I learned that Carter G. Woodson intended Black history to be temporary in February 2016 when I read an article in a Wall Street Journal commentary by Jason Riley, title: An alternative Black History. I was shocked and relived to know I was not alone in believing Black History Month is past its usefulness. In other words, if Woodson were alive today, he would see no need to call for a Black History Month.

Politically speaking, Blacks in America have been elected to be mayors of our largest cities. Los Angeles (Tom Bradley), New York (David Dinkins), Chicago ( Harold Washington) and San Francisco (Willie Brown ) to name a few. In fact, according to BlackDemographics.com, of the 100 largest cities in America, 39 have elected a Black person as mayor. Though in my lifetime, I can only recall three Black governors and one Black president, I still see hope, in a still racist America, politically for Black people.

Carter G. Woodson would have not seen the need to commemorate Black history if he had lived long enough to have witnessed America’s greatest orator, Dr. Martin Luther King, Jr. begin to preach close to the time of Woodson’s death in 1950 or Olympians turned activist, Tommie Smith and Juan Carlos. The great Black singing voices, professional athletes, doctors, lawyers and even average Black Americans, like architect Paul Revere Williams, who designed Los Angeles homes for famous people like, Lucille Ball and Frank Sinatra. Today there are thousands of Black people, front and center for Woodson to have enough material to celebrate, not research, for Blacks who contribute to making America great.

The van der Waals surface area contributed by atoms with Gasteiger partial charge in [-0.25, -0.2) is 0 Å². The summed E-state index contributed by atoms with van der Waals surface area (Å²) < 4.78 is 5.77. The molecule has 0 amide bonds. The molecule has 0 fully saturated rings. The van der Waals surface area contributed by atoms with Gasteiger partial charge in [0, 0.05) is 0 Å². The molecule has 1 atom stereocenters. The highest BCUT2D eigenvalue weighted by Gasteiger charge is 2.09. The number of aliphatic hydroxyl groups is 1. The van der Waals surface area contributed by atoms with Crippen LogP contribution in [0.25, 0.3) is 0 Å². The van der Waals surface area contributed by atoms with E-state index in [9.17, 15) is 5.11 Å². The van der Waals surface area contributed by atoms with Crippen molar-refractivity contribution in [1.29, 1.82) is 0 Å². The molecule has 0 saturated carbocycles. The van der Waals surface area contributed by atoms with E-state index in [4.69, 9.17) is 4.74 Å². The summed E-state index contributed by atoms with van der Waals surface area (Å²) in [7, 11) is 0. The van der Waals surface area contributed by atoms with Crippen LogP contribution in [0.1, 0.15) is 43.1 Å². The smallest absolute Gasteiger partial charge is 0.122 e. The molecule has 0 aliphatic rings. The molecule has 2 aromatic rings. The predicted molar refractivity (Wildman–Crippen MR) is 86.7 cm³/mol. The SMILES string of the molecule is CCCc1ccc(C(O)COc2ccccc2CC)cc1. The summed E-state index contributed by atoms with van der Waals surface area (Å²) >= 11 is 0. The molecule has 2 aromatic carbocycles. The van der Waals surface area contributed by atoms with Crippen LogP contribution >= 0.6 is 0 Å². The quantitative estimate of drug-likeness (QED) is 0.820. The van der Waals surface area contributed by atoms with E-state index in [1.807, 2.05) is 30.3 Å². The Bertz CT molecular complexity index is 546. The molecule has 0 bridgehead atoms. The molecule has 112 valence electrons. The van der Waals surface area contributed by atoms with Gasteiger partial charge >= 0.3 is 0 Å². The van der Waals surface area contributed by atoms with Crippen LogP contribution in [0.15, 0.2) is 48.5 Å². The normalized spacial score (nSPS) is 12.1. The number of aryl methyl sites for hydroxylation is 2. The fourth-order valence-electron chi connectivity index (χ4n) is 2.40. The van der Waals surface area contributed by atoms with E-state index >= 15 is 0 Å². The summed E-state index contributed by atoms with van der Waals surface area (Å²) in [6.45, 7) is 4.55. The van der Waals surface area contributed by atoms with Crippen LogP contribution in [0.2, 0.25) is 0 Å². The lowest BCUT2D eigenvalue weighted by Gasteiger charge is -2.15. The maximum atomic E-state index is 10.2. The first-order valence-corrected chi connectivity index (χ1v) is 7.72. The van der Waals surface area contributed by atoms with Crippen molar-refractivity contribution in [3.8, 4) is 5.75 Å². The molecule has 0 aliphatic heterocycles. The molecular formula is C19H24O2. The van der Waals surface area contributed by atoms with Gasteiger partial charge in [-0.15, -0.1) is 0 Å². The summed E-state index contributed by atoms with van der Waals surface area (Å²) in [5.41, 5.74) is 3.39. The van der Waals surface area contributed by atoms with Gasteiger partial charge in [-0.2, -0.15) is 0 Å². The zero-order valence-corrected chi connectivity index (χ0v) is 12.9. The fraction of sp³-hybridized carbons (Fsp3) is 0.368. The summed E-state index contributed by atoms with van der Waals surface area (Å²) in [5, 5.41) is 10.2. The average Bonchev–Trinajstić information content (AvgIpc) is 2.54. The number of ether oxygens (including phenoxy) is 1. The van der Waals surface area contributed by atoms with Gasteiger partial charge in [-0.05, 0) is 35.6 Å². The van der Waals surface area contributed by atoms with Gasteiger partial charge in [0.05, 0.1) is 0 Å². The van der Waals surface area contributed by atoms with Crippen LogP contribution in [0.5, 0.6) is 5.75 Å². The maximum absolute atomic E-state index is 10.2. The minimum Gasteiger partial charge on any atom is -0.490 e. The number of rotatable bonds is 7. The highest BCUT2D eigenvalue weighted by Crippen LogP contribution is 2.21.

When I mention my belief, we should no longer commemorate Black History Month, Blacks flat out reject this idea. I detect it is because it is the only thing 90% of Blacks see to cling on to. But I am not the only one preaching it. Thankfully, others with an opened mind are willing to hear me out and their silence speaks volumes after I state my case.

Thanks to racist and the ignorant in America, for electing a man as president, I consider to be either racist or having a severe ignorance disorder concerning race. When President Donald Trump began to commemorate Black History Month 2017 with some of his Black supporters, he strengthened my argument. If a man can become a billionaire and President of the United States and not know anything about Black history it’s sad and unfortunate. But what is revealing in this of President Trump commemorating and butchering of a prepared one page statement for Black History Month 2017 with some of his Black supporters is, his supporters don’t think it’s a big deal. And I agree with the president’s Black supporters who seem to be more concerned with Black future than Black history.